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US consumer prices rise moderately; underlying inflation strong


By Lucia Mutikani

WASHINGTON (Reuters) – U.S. consumer prices barely rose in May and the annual increase in inflation was the smallest in more than two years, though underlying price pressures remained strong, supporting the view that the Federal Reserve would keep interest rates unchanged on Wednesday while adopting a hawkish posture.

The smaller-than-expected rise in the Consumer Price Index, reported by the Labor Department on Tuesday, reflected decreases in the costs of energy products and services, including gasoline and electricity. But rents remained sticky and prices of used cars and trucks rose further. The report was published as Fed officials prepared to gather for a two-day policy meeting.

“It would likely have taken a meaningful upside inflation surprise to convince the Fed to hike in June,” said Seema Shah, chief global strategist at Principal Asset Management. “Yet, with annual core inflation actually rising further in May and coming hot off the heels from the very strong jobs report, the July Fed meeting is very much live.”

The CPI increased 0.1% last month as gasoline prices fell. The CPI gained 0.4% in April. In the 12 months through May, the CPI climbed 4.0%. That was the smallest year-on-year increase since March 2021 and followed a 4.9% rise in April.

The annual CPI peaked at 9.1% in June 2022, which was the biggest increase since November 1981, and is subsiding as last year’s large rises drop out of the calculation.

Economists polled by Reuters had forecast the CPI would gain 0.2% last month and increase 4.1% on a year-on-year basis.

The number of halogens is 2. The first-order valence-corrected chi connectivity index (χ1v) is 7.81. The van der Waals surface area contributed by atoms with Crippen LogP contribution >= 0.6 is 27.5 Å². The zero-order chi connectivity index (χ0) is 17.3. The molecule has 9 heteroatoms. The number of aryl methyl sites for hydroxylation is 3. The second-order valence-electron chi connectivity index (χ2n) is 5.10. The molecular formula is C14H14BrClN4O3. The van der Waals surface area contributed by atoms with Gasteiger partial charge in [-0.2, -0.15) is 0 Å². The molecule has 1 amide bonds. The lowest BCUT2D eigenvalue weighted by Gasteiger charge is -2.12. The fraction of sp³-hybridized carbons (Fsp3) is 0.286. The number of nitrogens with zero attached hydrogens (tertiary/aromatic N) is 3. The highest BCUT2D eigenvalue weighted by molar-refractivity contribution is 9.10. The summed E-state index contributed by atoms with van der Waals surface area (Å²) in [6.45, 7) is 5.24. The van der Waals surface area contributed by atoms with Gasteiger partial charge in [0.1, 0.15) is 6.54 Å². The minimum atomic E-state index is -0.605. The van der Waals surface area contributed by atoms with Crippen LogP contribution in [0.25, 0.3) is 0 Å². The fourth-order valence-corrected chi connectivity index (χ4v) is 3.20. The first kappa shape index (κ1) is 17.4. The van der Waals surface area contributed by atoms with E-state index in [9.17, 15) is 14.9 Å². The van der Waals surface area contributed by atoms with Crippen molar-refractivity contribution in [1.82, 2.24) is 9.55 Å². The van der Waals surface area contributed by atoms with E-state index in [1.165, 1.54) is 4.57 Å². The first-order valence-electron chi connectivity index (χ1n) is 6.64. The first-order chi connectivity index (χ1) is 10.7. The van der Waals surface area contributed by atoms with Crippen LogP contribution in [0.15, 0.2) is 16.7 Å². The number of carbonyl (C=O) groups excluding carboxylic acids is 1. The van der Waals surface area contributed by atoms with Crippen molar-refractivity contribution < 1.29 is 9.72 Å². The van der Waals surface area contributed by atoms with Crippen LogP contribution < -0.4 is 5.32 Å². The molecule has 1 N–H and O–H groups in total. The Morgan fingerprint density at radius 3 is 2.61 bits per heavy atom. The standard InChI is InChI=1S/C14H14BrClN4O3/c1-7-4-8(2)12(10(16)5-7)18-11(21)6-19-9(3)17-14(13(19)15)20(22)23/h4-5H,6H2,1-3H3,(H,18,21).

Data this month offered a mixed picture of the labor market, with nonfarm payrolls increasing solidly in May, but the unemployment rate rising to a seven-month high of 3.7% from a 53-year low of 3.4% in April.

Economists believe the gradual inflation and labor market slowdown gives the Fed room to skip an interest rate hike on Wednesday for the first time since March 2022 when the U.S. central bank embarked on its fastest monetary policy tightening campaign in more than 40 years.

The Fed, which has hiked its policy rate by 500 basis points in this tightening cycle, is expected to leave the door open to further rate increases.

U.S. stocks were set to open higher. The dollar fell against a basket of currencies. U.S. Treasury prices rose.


With the economy showing signs of slowing, economists argue the Fed should pause further rate increases while assessing the impact of the steps its has taken so far to cool demand.

Overall inflation is decelerating, thanks to energy and food costs. Food commodity prices have dropped back to levels seen prior to Russia’s invasion of Ukraine in February 2022.

Inflation is, however, proving to be sticky excluding these volatile categories, and remains well above the Fed’s 2% target.

The so-called core CPI increased 0.4% in May, rising by the same margin for the third straight month.

High rents continued to put upward pressure on the core CPI, with used cars and trucks also providing a boost. The rise in used cars and trucks reflects the delayed impact of increases during the winter and early spring.

Beyond May, however, core inflation is expected to slow, driven by a moderation in rents and resumption in price declines for used cars and trucks. The rental vacancy rate rose to a two-year high in the first quarter, while independent measures have been showing rents on a downward trend.

Rent measures in the CPI tend to lag the independent gauges by several months. In the 12 months through May, the core CPI climbed 5.3% after increasing 5.5% in April.

(Reporting by Lucia Mutikani; Editing by Chizu Nomiyama and Paul Simao)

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